Dr. Almeida's laboratory's research focuses on the question of how spaceflight factors, microgravity and space radiation, affect the ability of adult stem cells to perform normal tissue repair and regeneration. Specifically the researchers hypothesized, and observed, that spaceflight factors alter the normal growth and differentiation of somatic stem cells, resulting in abnormal patterns of tissue regeneration. The laboratory uses both ground-based and spaceflight experimental molecular, cell, and tissue approaches to study stem cell and regenerative health in space, including experiments on the Russian Foton M2 and M3 missions with newts and geckos, and on STS131 with cultured mouse embryonic stem cells, and tissues from mice flown in space. Ongoing work is focused on ground investigations of hypergravity effects on regeneration in newts and stem cells, and on preparations for participation in the STS133 mission Mouse Immunology II Biospecimen Sharing Program (BSP), and Bion M1 BSP.
Dr. Sharmila Bhattacharya directs research in the Biomodel Performance Laboratory in the Space Biosciences Division at NASA Ames Research Center. Bhattacharya and her team are interested in the molecular biological, genomic, proteomic and physiological changes in organisms in response to stressful and novel environments such as those imposed by space flight. Dr. Bhattacharya has conducted space flight and ground experiments to analyze the effects of altered gravity environments and space-like radiation on simple biological organisms. Bhattacharya was the Principal Investigator for a shuttle flight experiment that flew on the mission STS 121. Sharmila Bhattacharya’s training in molecular biology and genetics and experience with the biological effects of the space environment on model organisms are key factors in her interest in synthetic biology and the utilization of such techniques to explore survival strategies of organisms in the space environment. Sharmila Bhattacharya earned her Master’s and PhD degrees in Molecular Biology at Princeton University, followed by post-doctoral research in Neurobiology at Stanford University.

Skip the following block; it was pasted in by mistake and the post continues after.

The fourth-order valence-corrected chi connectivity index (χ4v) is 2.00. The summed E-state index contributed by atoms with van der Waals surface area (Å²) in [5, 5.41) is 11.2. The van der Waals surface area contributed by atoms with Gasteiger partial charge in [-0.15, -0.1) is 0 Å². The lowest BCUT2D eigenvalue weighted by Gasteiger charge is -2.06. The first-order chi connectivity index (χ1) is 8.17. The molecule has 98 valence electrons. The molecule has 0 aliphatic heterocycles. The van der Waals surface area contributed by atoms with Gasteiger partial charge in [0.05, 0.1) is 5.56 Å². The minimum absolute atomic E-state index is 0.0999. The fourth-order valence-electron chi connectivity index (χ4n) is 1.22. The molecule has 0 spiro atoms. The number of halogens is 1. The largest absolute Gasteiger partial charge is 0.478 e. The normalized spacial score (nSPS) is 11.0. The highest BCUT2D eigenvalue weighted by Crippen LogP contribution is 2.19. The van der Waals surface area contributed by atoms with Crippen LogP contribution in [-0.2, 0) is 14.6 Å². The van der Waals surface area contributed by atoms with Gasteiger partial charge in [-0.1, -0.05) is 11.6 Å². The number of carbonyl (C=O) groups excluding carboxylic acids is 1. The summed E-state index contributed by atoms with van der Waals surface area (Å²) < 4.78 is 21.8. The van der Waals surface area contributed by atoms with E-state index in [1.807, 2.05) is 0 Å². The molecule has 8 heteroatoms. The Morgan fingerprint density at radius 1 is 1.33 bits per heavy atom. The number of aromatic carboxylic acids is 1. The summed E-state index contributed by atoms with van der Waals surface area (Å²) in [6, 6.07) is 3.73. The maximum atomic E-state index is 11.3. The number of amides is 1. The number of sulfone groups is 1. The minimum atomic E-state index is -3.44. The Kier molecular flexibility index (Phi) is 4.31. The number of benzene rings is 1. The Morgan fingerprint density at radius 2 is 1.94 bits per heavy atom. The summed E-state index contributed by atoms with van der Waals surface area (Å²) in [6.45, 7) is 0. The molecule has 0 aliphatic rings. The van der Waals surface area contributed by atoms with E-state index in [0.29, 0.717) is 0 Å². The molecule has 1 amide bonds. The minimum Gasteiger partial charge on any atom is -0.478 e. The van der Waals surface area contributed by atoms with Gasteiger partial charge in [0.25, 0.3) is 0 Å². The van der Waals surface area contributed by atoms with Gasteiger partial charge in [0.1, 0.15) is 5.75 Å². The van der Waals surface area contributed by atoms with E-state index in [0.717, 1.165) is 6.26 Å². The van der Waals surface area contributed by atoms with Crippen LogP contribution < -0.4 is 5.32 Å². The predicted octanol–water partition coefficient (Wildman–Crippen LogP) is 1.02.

Dr. David Bubenheim is a research scientist working in the Biospheric Science Branch at Ames Research Center. He is a plant physiologist studying the ecophysiology of biological systems in synthetic and natural ecosystems. Areas of study include both human exploration of space and ecosystem function on Earth. He has developed plant-based regenerative life support systems and studies plant growth and development in the microgravity of space. With focus on earth science he studies environmental toxicity and bioremediation, plant response and adaptation to climate change, and invasive plant species impact on ecosystem functions. He is particularly interested in the mechanisms controlling resource use efficiency in biological system. Bubenheim is a Sigma Xi distinguished national lecturer and has received the best new technology of the year award from R&D magazine. He works closely with the US Department of Agriculture to link ecophysiology, simulation models and remote sensing methods to develop a landscape-scale, ecosystem assessment system for the western US.
Dr. Jacob Cohen is currently the Chief Scientist for the International Space Station (ISS) Utilization Office, the Deputy Division Chief (Acting) for the Mission Design Division and the Director of the Ames Biology Office within the Engineering Directorate, at NASA Ames Research Center. He is responsible for developing short and long term goals, acquiring funding and personnel, and implementing new biology based opportunities. Dr. Cohen also works with the Mission Development Division, the NanoSatellite Mission Office, and other directorates and divisions to develop small spacecraft utilization and application strategies. As part of his interest in the utilization of space for international, commercial and educational advancements, Dr. Cohen leads and coordinates the development of international collaboration opportunities in the Small Spacecraft Class of vehicles and the development of commercial and educational biology, ISS and small spacecraft opportunities. Dr. Cohen received a Ph.D. from New York University.